Innovations from a proven leader in the field of endoscopy culminate in the latest capsule endoscopes.
Since producing the world's first gastrocamera in 1950, Olympus has achieved several milestones in the field of endoscopy. Over 50 years of endoscopic imaging experience have gone into the capsule endoscope development, and the road ahead looks even more promising.
Gastroenterologists can now enjoy the operational ease and efficiency of our capsule endoscopes for the minimally invasive observation of small bowel abnormalities.
Greater advances are sure to take place in the future, as we extend our integrated opto-digital technology and revolutionary micro-electromechanical system (MEMS) technology beyond the bounds of knowledge to where discovery begins.
Why is Capsule Endoscopy Performed?
A patient may receive a capsule endoscopy if he/she has shown symptoms of digestive disorders and has undergone previous tests to examine the gastrointestinal (GI) tract, but which did not yield conclusive diagnostic results. Symptoms of digestive disorders include, but are not limited to, chronic abdominal pain, unexplained weight loss or anemia, and/or GI bleeding. These symptoms could be caused by inflammatory bowel disease, such as Crohn's disease or ulcerative colitis, celiac disease, benign and cancerous tumors, or other digestive disorders. Capsule endoscopy is currently recognized as one of the least invasive procedures that provides direct and complete imaging of the entire small bowel.
Benefits of Capsule Endoscopy*
The primary benefit of the small bowel capsule endoscope is its ability to provide physicians with complete and direct visualization for evaluation of the small bowel. Thus, by having direct visualization, the physician has a greater ability to detect vascular abnormalities that cause GI bleeding and other symptoms.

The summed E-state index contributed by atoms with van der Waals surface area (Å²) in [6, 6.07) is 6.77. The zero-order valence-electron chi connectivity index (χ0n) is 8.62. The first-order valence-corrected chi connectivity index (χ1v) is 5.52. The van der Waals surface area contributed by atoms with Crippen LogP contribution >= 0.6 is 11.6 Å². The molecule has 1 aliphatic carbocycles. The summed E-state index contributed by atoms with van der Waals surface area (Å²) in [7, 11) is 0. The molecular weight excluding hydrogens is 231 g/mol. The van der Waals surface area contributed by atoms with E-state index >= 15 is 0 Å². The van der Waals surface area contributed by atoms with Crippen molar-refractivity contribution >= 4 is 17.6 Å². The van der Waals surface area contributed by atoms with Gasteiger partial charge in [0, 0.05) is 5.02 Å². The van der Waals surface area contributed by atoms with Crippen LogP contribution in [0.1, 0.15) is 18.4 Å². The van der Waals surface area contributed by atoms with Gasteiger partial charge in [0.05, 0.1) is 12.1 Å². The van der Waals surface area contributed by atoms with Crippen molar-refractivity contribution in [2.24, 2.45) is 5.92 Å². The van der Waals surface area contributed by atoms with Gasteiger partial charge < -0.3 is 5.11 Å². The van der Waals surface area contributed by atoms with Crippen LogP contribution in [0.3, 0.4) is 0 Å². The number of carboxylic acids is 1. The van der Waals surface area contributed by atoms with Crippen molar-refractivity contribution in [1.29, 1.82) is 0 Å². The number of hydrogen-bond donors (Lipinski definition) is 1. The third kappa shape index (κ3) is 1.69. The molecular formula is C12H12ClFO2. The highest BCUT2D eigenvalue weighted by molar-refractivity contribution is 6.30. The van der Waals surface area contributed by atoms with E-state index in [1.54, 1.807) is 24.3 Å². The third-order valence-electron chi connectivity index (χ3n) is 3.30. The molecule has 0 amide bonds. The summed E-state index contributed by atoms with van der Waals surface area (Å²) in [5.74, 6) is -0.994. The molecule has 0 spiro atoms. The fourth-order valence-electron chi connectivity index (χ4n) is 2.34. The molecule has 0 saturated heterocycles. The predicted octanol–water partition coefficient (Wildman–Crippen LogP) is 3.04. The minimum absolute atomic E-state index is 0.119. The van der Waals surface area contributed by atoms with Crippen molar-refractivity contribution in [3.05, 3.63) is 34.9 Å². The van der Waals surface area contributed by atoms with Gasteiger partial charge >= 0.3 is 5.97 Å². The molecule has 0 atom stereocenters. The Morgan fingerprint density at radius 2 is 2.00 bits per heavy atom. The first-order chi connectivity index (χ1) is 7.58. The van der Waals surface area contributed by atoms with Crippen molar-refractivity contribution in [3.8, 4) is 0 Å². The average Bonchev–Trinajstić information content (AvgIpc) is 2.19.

Benefits for the patient compared to traditional radiologic imaging modalities include lower risk from the absence of exposure to radiation and minimal patient discomfort. Additionally, compared to endoscopic procedures, capsule endoscopy is a minimally invasive procedure that is sedation-free. The patient can ingest the capsule endoscope, and go about their normal, daily routine while receiving a full examination of the small bowel, and simply return the equipment at the end of the day.
Lastly, before capsule endoscopy, if a diagnosis could not be obtained through endoscopy, enteroscopy, and/or radiologic testing, the patient would likely undergo an intraoperative enteroscopy. With capsule endoscopy, physicians can avoid having to put a patient through surgery in order to obtain direct visualization and diagnosis for conditions within the small bowel.
Contraindications / Risks
During the examination, there is a slight possibility of unexpected retention of the capsule. In the worst case, surgical removal of the capsule may be required. Patients with one of the following conditions cannot undergo the examination:
- Patients with a cardiac pacemaker, implanted cardiac defibrillator or other implanted electronic devices.
- Patients with known intestinal strictures, adhesions, diverticulum, obstruction or fistulas that may block the passage of the capsule endoscope.
- Patients with significant difficulty in swallowing a tablet as large as capsule endoscope.
- Patients with known swallowing disorders.
- Patients who cannot undergo surgery to remove the capsule when retention of the capsule occurs.
- Pregnant women.
- Patients with known significant delay in passing through of the capsule endoscope in the gastrointestinal tract.
- Patients diagnosed as radiation enteritis.
Cautions for Capsule Endoscopy Patients [PDF]
*Hara MD, Amy; Leighton MD, Jonathan; Sharma MD, Virender; Fleischer MD, David. "Small Bowel: Preliminary Comparison of Capsule Endoscopy with Barium Study and CT"
Radiology. 2004; 230: 260-265.